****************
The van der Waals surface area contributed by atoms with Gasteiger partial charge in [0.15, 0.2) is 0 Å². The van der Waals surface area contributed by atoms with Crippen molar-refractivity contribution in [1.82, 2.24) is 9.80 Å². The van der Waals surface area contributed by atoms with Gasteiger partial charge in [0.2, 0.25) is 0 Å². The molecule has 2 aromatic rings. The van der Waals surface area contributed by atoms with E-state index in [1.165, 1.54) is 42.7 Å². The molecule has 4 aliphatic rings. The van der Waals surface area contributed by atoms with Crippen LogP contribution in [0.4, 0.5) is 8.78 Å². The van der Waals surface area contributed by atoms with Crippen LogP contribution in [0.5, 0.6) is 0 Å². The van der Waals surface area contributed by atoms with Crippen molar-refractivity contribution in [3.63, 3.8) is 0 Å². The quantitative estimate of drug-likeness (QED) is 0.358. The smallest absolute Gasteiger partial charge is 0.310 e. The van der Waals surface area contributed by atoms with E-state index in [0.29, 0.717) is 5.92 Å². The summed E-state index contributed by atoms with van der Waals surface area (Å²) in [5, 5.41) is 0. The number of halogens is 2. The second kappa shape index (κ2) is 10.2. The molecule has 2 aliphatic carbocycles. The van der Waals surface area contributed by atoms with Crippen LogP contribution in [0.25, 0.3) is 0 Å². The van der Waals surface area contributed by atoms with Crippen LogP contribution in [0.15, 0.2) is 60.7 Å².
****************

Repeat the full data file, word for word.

The van der Waals surface area contributed by atoms with Gasteiger partial charge in [0.15, 0.2) is 0 Å². The van der Waals surface area contributed by atoms with Crippen molar-refractivity contribution in [1.82, 2.24) is 9.80 Å². The van der Waals surface area contributed by atoms with Gasteiger partial charge in [0.2, 0.25) is 0 Å². The molecule has 2 aromatic rings. The van der Waals surface area contributed by atoms with E-state index in [1.165, 1.54) is 42.7 Å². The molecule has 4 aliphatic rings. The van der Waals surface area contributed by atoms with Crippen LogP contribution in [0.4, 0.5) is 8.78 Å². The van der Waals surface area contributed by atoms with Crippen LogP contribution in [0.5, 0.6) is 0 Å². The van der Waals surface area contributed by atoms with Crippen molar-refractivity contribution in [3.63, 3.8) is 0 Å². The quantitative estimate of drug-likeness (QED) is 0.358. The smallest absolute Gasteiger partial charge is 0.310 e. The van der Waals surface area contributed by atoms with E-state index in [0.29, 0.717) is 5.92 Å². The summed E-state index contributed by atoms with van der Waals surface area (Å²) in [5, 5.41) is 0. The number of halogens is 2. The second kappa shape index (κ2) is 10.2. The molecule has 2 aliphatic carbocycles. The van der Waals surface area contributed by atoms with Crippen LogP contribution in [0.25, 0.3) is 0 Å². The van der Waals surface area contributed by atoms with Crippen LogP contribution in [0.15, 0.2) is 60.7 Å².